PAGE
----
Support: The Real Secret Sauce to Any Company

Skull model renderings before surgery

“Wait, no, you have to see this!” A smiling man with an infectious laugh turns his cell phone around to display the screen for me. On it were various 3D images of a skull, with a substantial portion missing, and a 3D digital mock-up of what looked like a honeycomb. This was how I met Aaron Jennings.

Burst Biologics, as you may know, is on the cutting edge of merging medicine and technology, with an emphasis on research to stay on the forefront of a rapidly improving field. To make a team like this work, there are a variety of different approaches, but the most effective is one that involves a remote sales team to get the word out. What’s the biggest problem that companies face with a remote team? A feeling of disconnect. It’s just the nature of the beast. But it’s not something I’ve encountered during my time with Burst. So how do they do it? They built a strong support network.

What Support Means to Me

Upon first meeting Aaron, as with most of the sales team, I was enthralled. All of these individuals were so passionate about this field because many of them had personal ties to it. Aaron’s story, however, was truly incredible. He had developed a tumor the size of a tennis ball in his brain, got it removed, and three short years later the tumor had grown back, but this time it wasn’t alone. A MRSA infection was tagging along. The culmination of these events lead to Aaron losing a large piece of his skull, and needing a replacement to keep more than skin between his brain and the rest of the world.

In this situation, a typical company could send flowers or even a card from the main office team. Perhaps offer some additional time off. Some little things to show they care. That’s not how Burst Biologics approached the issue. Instead, the company donated the Burst Binate Patch, and ensured that Aaron had the right connections to get the top-of-the-line (even if not yet used in the U.S.) implant, customized to be an exact fit for his injury.

Tell Me More

While I would love to share this story in more depth, I know I won’t do it the justice that Aaron himself would. Lucky for you, we have a podcast walking through his incredible story! In the IMUA podcast, conducted by Meghan Alonso, she dives into everything that happened, how 3D printing was integrated, and how even a seasoned sales rep can learn new product applications. Be sure to catch the whole story here:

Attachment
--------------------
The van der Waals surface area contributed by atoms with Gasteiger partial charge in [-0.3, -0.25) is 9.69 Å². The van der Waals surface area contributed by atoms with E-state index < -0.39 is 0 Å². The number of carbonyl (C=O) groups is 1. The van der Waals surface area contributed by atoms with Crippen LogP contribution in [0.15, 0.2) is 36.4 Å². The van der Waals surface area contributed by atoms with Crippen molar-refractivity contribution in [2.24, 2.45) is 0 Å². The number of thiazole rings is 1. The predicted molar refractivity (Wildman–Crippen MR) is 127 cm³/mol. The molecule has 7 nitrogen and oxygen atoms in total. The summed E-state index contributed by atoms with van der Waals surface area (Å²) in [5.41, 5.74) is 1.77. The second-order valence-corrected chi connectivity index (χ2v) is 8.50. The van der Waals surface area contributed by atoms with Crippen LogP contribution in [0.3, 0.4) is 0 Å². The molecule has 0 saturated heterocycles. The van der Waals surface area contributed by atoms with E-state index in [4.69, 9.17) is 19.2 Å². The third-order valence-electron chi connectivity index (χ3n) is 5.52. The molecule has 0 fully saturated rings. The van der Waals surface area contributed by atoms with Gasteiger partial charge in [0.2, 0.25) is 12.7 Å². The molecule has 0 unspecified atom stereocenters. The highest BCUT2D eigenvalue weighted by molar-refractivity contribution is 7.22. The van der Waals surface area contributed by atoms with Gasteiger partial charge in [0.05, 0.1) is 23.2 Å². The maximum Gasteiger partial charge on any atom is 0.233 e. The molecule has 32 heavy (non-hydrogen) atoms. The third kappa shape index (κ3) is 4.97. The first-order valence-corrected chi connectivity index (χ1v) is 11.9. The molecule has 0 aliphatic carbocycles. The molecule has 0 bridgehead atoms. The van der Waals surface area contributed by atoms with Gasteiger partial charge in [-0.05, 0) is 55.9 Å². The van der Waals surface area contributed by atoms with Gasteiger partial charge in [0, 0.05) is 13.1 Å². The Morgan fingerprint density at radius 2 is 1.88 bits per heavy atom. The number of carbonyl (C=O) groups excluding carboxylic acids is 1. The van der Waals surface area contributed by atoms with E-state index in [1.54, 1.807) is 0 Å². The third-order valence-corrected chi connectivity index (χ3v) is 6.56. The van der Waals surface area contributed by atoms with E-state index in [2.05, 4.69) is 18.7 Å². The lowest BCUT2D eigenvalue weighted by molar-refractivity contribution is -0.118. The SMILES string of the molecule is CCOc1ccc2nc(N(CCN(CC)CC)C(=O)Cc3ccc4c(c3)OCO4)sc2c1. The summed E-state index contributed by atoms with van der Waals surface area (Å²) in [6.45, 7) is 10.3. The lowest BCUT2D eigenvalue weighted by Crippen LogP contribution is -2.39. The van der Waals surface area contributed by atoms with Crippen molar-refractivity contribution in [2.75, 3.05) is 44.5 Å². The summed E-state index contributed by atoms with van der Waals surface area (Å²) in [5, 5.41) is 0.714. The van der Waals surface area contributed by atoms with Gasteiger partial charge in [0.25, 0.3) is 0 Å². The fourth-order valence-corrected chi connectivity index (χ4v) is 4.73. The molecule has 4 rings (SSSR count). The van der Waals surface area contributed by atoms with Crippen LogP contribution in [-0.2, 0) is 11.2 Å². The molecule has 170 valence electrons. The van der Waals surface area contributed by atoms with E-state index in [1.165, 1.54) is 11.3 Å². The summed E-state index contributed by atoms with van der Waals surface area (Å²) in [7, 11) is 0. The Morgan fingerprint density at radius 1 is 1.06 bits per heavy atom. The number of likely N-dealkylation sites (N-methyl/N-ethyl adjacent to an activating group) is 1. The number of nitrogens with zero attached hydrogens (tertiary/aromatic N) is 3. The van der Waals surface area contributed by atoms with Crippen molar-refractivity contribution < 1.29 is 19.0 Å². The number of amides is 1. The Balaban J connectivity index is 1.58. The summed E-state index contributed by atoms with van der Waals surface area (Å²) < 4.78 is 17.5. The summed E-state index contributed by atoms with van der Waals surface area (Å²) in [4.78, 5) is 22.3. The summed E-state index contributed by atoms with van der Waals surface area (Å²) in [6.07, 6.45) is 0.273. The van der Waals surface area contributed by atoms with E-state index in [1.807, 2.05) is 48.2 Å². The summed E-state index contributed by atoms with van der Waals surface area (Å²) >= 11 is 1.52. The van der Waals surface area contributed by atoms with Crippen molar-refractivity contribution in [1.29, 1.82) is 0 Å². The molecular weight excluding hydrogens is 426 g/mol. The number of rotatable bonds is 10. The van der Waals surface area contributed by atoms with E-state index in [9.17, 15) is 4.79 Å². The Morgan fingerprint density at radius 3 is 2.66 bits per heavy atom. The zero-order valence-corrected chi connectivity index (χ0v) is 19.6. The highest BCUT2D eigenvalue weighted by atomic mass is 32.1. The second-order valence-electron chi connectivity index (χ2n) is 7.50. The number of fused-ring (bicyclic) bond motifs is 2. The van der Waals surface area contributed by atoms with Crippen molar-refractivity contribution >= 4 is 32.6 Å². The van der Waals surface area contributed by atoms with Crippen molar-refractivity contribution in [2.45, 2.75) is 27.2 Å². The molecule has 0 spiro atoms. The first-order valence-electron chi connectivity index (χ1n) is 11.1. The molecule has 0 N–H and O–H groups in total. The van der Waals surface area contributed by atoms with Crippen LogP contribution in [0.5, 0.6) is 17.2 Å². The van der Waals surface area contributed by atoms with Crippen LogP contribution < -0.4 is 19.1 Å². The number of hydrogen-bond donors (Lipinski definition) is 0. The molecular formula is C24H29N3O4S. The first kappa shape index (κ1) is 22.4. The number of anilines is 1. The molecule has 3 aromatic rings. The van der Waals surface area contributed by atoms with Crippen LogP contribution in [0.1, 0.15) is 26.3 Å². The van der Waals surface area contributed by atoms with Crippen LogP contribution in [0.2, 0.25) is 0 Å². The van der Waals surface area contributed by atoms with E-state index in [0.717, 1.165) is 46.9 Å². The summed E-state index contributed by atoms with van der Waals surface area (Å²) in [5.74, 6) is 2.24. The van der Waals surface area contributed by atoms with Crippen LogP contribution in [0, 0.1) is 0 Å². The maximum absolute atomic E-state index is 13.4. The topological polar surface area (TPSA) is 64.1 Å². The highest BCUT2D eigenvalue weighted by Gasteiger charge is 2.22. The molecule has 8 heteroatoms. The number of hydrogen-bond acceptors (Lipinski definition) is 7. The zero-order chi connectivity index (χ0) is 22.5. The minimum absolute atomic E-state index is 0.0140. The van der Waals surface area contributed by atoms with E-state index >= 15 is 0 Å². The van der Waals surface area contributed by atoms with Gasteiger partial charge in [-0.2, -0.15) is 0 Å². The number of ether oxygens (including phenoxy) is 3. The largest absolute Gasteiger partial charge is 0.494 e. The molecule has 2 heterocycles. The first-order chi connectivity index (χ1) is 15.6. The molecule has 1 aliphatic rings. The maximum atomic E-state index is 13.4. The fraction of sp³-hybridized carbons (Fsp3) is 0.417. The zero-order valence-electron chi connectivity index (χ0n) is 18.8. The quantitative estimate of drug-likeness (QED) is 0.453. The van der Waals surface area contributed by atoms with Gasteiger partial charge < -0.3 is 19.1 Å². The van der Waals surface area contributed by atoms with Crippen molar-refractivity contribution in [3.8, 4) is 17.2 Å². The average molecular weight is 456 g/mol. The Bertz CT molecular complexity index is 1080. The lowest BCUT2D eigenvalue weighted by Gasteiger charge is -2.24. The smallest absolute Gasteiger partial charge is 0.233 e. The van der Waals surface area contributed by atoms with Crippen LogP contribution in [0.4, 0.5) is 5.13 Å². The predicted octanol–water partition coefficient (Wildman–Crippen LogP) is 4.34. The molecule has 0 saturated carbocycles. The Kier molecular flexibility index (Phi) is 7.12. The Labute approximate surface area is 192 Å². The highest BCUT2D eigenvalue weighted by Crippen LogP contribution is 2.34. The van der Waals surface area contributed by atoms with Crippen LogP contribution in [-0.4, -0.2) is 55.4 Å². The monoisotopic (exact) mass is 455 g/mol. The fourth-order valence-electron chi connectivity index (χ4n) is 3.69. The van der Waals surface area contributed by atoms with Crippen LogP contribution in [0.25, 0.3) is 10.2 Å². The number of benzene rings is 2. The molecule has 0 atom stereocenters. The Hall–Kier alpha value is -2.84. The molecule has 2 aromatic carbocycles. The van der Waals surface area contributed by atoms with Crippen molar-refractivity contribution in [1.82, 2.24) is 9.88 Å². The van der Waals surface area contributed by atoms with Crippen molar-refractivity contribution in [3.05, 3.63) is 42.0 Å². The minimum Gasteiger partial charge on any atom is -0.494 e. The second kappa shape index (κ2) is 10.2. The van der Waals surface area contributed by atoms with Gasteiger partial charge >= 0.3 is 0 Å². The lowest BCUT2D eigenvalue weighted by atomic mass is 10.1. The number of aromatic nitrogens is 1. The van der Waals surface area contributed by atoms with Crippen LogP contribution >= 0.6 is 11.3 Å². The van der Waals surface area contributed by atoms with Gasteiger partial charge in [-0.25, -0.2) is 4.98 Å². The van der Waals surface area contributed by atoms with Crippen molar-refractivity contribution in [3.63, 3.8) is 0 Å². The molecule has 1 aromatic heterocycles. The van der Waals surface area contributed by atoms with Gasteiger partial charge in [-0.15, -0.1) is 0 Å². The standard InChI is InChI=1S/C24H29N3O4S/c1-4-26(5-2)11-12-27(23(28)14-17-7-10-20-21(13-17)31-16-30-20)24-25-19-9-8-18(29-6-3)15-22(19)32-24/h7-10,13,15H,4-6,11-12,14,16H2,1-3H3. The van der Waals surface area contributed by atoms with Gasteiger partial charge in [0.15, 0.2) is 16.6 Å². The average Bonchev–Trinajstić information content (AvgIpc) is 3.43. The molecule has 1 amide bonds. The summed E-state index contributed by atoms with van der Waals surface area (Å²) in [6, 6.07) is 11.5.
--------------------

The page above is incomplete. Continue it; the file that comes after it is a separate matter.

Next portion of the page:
Scientific Discovery: The future for gene editing

In Radiolabs podcast, “Antibodies Part 1: CRISPR”  scientists talk about the hidden gem inside some of the world’s smallest organisms. CRISPR could possibly be one of the most powerful tools scientists have ever stumbled across. The excitement rises over this scientific discovery as it explores the future for gene editing and the potential to rewrite the way we change DNA.

Why is this so important? Gene editing may be the key to preventing things such as cancer and other life threatening diseases.

For the first time, there is a possibility for a gene editing technology that can be cheap, precise, and possibly universal.

As of this year, Jennifer Doudna and Emmanuelle Charpentier were awarded the Japan Prize for their invention of the revolutionary gene-editing technology known as CRISPR-Cas9 which has swept into research labs around the world. CRISPR-Cas9 is already yielding new therapies for cancer and hereditary diseases.

Check out the podcast by clicking play below or heading over to radiolab.


Jennifer Doudna, Eugene V. Koonin, Beth Shapiro and Carl Zimmer


Radiolab Podcast Articles